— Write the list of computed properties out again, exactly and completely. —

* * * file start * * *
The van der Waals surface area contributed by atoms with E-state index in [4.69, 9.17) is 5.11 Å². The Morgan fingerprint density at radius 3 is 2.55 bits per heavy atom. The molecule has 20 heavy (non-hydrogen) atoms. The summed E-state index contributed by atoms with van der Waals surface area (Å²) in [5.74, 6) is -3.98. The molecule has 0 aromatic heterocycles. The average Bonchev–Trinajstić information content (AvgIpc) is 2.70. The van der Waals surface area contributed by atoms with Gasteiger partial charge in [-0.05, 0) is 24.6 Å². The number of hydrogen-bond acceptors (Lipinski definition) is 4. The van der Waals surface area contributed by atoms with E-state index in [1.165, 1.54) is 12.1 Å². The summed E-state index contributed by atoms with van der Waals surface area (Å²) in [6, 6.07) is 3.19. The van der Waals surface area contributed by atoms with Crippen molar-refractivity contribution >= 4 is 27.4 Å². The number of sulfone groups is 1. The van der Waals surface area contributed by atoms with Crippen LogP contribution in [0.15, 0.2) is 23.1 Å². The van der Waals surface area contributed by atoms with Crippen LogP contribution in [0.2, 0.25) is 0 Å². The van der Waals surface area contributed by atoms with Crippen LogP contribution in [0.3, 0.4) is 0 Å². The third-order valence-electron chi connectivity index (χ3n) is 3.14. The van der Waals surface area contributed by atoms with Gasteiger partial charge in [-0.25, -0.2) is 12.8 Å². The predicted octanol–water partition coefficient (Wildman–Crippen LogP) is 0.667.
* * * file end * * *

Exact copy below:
The van der Waals surface area contributed by atoms with E-state index in [4.69, 9.17) is 5.11 Å². The Morgan fingerprint density at radius 3 is 2.55 bits per heavy atom. The molecule has 20 heavy (non-hydrogen) atoms. The summed E-state index contributed by atoms with van der Waals surface area (Å²) in [5.74, 6) is -3.98. The molecule has 0 aromatic heterocycles. The average Bonchev–Trinajstić information content (AvgIpc) is 2.70. The van der Waals surface area contributed by atoms with Gasteiger partial charge in [-0.05, 0) is 24.6 Å². The number of hydrogen-bond acceptors (Lipinski definition) is 4. The van der Waals surface area contributed by atoms with E-state index in [1.165, 1.54) is 12.1 Å². The summed E-state index contributed by atoms with van der Waals surface area (Å²) in [6, 6.07) is 3.19. The van der Waals surface area contributed by atoms with Crippen molar-refractivity contribution >= 4 is 27.4 Å². The number of sulfone groups is 1. The van der Waals surface area contributed by atoms with Crippen LogP contribution in [0.15, 0.2) is 23.1 Å². The van der Waals surface area contributed by atoms with Crippen LogP contribution in [0.2, 0.25) is 0 Å². The van der Waals surface area contributed by atoms with Crippen LogP contribution in [0.3, 0.4) is 0 Å². The third-order valence-electron chi connectivity index (χ3n) is 3.14. The van der Waals surface area contributed by atoms with Gasteiger partial charge in [-0.25, -0.2) is 12.8 Å². The predicted octanol–water partition coefficient (Wildman–Crippen LogP) is 0.667.